multiple local file services¶
The client lets you store your files in different overlapping partitions. This can help management workflows and privacy.
what's the problem?¶
Most of us end up storing all sorts of things in our clients, often from different parts of our lives. With everything in the same 'my files' domain, some personal photos might be sitting right beside nsfw content, a bunch of wallpapers, and thousands of comic pages. Different processing jobs, like 'go through those old vidya screenshots I imported' and 'filter my subscription files' and 'load up my favourite pictures of babes' all operate on the same gigantic list of files and must be defined through careful queries of tags, ratings, and other file metadata to separate what you want from what you don't.
The problem is aggravated the larger your client grows. When you are trying to sift the 500 art reference images out 850,000 random internet files from the last ten years, it can be difficult getting good tag counts or just generally browsing around without stumbling across other content. This particularly matters when you are typing in search tags, since the tag you want, 'anatomy drawing guide', is going to come with thousands of others, starting 'a...', 'an...', and 'ana...' as you type. If someone is looking over your shoulder as you load up the images, you want to preserve your privacy.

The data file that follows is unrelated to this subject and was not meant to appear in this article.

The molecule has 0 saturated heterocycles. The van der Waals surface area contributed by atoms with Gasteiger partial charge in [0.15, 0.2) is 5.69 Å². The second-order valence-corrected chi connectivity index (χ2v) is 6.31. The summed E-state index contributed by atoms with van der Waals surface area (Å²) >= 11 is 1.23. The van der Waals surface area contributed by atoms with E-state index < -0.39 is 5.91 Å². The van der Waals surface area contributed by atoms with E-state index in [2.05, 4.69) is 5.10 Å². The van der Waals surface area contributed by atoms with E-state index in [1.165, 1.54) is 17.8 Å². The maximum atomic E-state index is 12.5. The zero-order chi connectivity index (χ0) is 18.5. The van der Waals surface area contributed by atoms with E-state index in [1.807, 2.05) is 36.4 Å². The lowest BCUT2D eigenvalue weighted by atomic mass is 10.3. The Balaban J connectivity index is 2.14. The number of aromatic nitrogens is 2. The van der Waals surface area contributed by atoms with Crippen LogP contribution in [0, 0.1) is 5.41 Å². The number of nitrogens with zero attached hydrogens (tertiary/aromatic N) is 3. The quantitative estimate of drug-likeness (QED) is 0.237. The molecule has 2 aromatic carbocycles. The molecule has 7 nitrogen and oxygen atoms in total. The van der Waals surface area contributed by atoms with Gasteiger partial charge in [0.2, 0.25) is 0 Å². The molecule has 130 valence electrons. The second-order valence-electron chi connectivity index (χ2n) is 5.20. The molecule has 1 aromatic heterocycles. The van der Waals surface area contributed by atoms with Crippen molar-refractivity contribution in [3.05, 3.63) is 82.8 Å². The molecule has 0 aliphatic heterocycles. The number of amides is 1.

Wouldn't it be nice if you could break your collection into separate areas?
multiple file domains¶
tl;dr: you can have more than one 'my files', add them in 'manage services'.
A file domain (or file service) in the hydrus context, is, very simply, a list of files. There is a bit of extra metadata like the time each file was imported to the domain, and a ton of behind the scenes calculation to accelerate searching and aggregate autocomplete tag counts and so on, but overall, when you search in 'my files', you are telling the client "find all the files in this list that have tag x, y, z on any tag domain". If you switch to searching 'trash', you are then searching that list of trashed files.
A search page's tag domain is similar. Normally, you will be set to 'all known tags', which is basically the union of all your tag services, but if you need to, you can search just 'my tags' or 'PTR', which will make your search "find all the files in my files that have tag x, y, z on my tags". You are setting up an intersection of a file and a tag domain.
Changing the tag domain to 'PTR' or 'all known tags' would make for a different blue circle with a different intersection of search results ('PTR' probably has a lot more 'pretty dress', although maybe not for your files, and 'all known tags', being the union of all the blue circles, will make the same or larger intersection).